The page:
Alder Hey treats over 200,000 patients each year, employs around 2600 staff and operates 24 hours a day, seven days a week. Our activities inevitably impact on the environment and, as a healthcare provider that promotes well being, we have an important responsibility to minimise this impact and ensure resources are used efficiently.
As energy and other prices continue to rise and ‘green’ legislation begins to hit home, organisations that have failed to embrace sustainability will face a costly battle to provide effective services. That’s why the long term vision of the team behind Alder Hey’s iconic Children’s
Between April 2009 and March 2010, Alder Hey consumed 7,730,338kwh of electricity, 15,938,699kwh of gas and 63,665m3 of water. We also disposed of over 1000tonnes of waste, including 238tonnes of clinical waste and 657tonnes of land fill waste. Our plans for a new hospital will incorporate the need to reduce waste disposal and the use of finite resources, while also exceeding national carbon reduction targets.
The UK Government has committed to take action in reducing energy use within large organisations including NHS Trusts and has introduced the Climate Change Act with a target to cut carbon emissions. In line with this Act, the NHS has agreed to achieve a number of carbon reduction targets which include a 10% reduction by 2015, the year after the opening of our new hospital.
According to Department of Health standards, new acute/learning hospitals in the UK are expected to aim for a maximum energy use level of 55GJs (giga joules) per 100 m3, with 45 per 100 m3 considered a very good rating for sophisticated acute/learning hospitals. To ensure we are at the forefront of sustainability in the NHS, we are aiming for a maximum energy use level of around 35-38 GJs per 100 m3.
With this in mind, our Children’s Health Park Project Team are giving careful consideration to how the new health park will be as sustainable as possible.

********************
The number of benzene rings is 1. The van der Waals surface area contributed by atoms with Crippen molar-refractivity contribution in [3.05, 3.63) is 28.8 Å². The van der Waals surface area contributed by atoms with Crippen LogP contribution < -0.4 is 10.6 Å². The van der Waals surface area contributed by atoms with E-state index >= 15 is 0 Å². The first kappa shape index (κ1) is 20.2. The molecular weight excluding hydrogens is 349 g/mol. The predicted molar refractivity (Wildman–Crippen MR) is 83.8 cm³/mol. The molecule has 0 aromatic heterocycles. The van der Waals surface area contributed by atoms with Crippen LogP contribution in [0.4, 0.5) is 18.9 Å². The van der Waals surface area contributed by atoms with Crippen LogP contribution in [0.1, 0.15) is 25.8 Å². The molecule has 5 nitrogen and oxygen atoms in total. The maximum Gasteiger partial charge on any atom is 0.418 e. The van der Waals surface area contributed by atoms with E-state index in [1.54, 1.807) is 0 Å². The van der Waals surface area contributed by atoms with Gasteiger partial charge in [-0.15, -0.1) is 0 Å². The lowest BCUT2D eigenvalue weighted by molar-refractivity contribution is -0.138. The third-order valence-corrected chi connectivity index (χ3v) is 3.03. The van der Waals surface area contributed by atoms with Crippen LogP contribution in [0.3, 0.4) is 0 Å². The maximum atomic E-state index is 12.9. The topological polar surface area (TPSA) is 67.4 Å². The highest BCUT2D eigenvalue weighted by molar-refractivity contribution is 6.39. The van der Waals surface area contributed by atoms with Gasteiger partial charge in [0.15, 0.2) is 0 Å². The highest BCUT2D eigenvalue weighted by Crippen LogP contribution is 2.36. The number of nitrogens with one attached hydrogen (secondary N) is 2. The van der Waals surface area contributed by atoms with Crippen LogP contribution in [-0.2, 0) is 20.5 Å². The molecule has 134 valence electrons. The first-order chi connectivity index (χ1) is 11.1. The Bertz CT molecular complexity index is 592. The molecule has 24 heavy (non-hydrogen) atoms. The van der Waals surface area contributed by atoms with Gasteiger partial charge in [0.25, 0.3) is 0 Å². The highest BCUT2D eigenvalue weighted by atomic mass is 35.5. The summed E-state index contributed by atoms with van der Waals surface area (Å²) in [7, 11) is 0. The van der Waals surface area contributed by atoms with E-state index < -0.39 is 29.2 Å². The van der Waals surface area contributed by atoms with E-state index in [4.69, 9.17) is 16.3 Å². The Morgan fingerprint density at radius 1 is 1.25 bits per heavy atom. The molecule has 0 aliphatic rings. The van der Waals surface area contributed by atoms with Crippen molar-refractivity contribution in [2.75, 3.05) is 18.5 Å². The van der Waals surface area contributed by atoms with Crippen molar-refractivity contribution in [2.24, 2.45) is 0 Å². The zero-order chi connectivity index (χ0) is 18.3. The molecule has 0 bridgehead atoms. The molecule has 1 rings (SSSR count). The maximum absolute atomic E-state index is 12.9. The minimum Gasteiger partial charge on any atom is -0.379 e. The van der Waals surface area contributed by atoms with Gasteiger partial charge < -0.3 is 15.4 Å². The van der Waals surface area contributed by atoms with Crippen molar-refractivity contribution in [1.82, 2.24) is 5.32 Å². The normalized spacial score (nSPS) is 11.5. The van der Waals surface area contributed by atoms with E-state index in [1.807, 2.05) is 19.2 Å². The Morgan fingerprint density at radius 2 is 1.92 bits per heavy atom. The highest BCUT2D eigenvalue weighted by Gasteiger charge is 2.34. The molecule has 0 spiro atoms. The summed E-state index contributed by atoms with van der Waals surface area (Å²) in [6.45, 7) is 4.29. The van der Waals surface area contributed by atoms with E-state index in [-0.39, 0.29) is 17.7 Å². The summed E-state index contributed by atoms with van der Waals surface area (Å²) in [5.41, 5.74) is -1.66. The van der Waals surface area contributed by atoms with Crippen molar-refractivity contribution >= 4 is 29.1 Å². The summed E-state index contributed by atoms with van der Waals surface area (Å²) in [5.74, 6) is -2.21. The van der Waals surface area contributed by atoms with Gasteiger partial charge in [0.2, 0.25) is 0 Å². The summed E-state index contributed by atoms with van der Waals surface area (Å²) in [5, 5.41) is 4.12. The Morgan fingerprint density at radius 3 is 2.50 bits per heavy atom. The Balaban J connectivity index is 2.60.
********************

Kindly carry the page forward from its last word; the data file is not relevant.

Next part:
It’s a tall order, but one which Project Team member Piotr Rosinski relishes. Peter, as he’s known to his colleagues, has been seconded from
Peter says: “The Children’s
“This may include generating heat and power simultaneously with low levels of pollutants, taping into geo-thermal heating and cooling, while considering the importance of local geology. We steered our bidders to consider the use of an aquifer as part of the cooling and heating systems to provide sustainable combined heat and power generation.
“It doesn’t stop there as we will also be looking at all aspects of the physical building, from high-performance glazing to the solar angle of the actual buildings. We want to use as much natural ventilation and natural lighting as possible throughout the health park.
“It is about being green and lean financially, while ensuring the Children’s
Our Project Team is also working closely with The Prince’s Foundation, the charity headed by HRH the Princes of Wales. The Foundation exists to improve the quality of people’s lives by teaching and practicing timeless and ecological ways of planning, designing and building.
As global warming and climate change remain high on the government and public agenda, we have a responsibility to play our part in sustainable development. We believe our Children’s